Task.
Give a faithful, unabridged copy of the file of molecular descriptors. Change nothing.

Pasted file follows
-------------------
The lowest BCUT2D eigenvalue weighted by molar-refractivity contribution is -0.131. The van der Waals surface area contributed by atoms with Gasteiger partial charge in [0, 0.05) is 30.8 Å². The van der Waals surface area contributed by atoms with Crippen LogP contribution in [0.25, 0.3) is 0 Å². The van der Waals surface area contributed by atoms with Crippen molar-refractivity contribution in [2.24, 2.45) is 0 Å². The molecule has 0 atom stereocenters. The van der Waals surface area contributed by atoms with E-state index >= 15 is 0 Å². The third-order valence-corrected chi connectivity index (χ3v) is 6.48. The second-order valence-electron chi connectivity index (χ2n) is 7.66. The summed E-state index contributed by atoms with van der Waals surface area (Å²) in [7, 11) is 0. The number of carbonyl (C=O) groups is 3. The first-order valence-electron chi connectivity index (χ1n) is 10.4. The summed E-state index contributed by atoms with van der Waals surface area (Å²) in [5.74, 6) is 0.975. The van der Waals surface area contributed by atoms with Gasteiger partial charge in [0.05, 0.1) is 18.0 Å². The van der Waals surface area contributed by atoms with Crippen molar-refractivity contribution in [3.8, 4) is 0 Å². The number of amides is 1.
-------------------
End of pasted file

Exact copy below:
The lowest BCUT2D eigenvalue weighted by molar-refractivity contribution is -0.131. The van der Waals surface area contributed by atoms with Gasteiger partial charge in [0, 0.05) is 30.8 Å². The van der Waals surface area contributed by atoms with Crippen LogP contribution in [0.25, 0.3) is 0 Å². The van der Waals surface area contributed by atoms with Crippen molar-refractivity contribution in [2.24, 2.45) is 0 Å². The molecule has 0 atom stereocenters. The van der Waals surface area contributed by atoms with E-state index >= 15 is 0 Å². The third-order valence-corrected chi connectivity index (χ3v) is 6.48. The second-order valence-electron chi connectivity index (χ2n) is 7.66. The summed E-state index contributed by atoms with van der Waals surface area (Å²) in [7, 11) is 0. The number of carbonyl (C=O) groups is 3. The first-order valence-electron chi connectivity index (χ1n) is 10.4. The summed E-state index contributed by atoms with van der Waals surface area (Å²) in [5.74, 6) is 0.975. The van der Waals surface area contributed by atoms with Gasteiger partial charge in [0.05, 0.1) is 18.0 Å². The van der Waals surface area contributed by atoms with Crippen molar-refractivity contribution in [3.8, 4) is 0 Å². The number of amides is 1.